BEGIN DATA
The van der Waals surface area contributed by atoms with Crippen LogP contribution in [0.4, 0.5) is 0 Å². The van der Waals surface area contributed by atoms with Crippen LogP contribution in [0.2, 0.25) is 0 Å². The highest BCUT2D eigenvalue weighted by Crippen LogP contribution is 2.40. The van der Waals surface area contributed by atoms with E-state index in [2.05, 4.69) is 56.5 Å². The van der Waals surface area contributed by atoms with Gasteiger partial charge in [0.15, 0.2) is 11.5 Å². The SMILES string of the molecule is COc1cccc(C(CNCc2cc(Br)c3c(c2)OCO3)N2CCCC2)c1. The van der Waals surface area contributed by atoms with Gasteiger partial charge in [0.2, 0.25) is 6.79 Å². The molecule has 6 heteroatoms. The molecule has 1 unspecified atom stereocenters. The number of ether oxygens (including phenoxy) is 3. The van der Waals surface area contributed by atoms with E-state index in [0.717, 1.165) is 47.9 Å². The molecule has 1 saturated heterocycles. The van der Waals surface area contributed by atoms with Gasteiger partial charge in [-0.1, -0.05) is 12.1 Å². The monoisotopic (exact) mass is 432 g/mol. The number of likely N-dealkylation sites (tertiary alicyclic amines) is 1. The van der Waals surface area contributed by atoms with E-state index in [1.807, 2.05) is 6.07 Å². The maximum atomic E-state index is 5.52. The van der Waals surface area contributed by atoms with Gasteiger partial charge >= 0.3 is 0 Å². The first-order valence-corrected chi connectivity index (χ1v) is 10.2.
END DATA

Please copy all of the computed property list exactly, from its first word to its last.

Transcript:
The van der Waals surface area contributed by atoms with Crippen LogP contribution in [0.4, 0.5) is 0 Å². The van der Waals surface area contributed by atoms with Crippen LogP contribution in [0.2, 0.25) is 0 Å². The highest BCUT2D eigenvalue weighted by Crippen LogP contribution is 2.40. The van der Waals surface area contributed by atoms with E-state index in [2.05, 4.69) is 56.5 Å². The van der Waals surface area contributed by atoms with Gasteiger partial charge in [0.15, 0.2) is 11.5 Å². The SMILES string of the molecule is COc1cccc(C(CNCc2cc(Br)c3c(c2)OCO3)N2CCCC2)c1. The van der Waals surface area contributed by atoms with Gasteiger partial charge in [0.2, 0.25) is 6.79 Å². The molecule has 6 heteroatoms. The molecule has 1 unspecified atom stereocenters. The number of ether oxygens (including phenoxy) is 3. The van der Waals surface area contributed by atoms with E-state index in [0.717, 1.165) is 47.9 Å². The molecule has 1 saturated heterocycles. The van der Waals surface area contributed by atoms with Gasteiger partial charge in [-0.1, -0.05) is 12.1 Å². The monoisotopic (exact) mass is 432 g/mol. The number of likely N-dealkylation sites (tertiary alicyclic amines) is 1. The van der Waals surface area contributed by atoms with E-state index in [1.807, 2.05) is 6.07 Å². The maximum atomic E-state index is 5.52. The van der Waals surface area contributed by atoms with Gasteiger partial charge >= 0.3 is 0 Å². The first-order valence-corrected chi connectivity index (χ1v) is 10.2.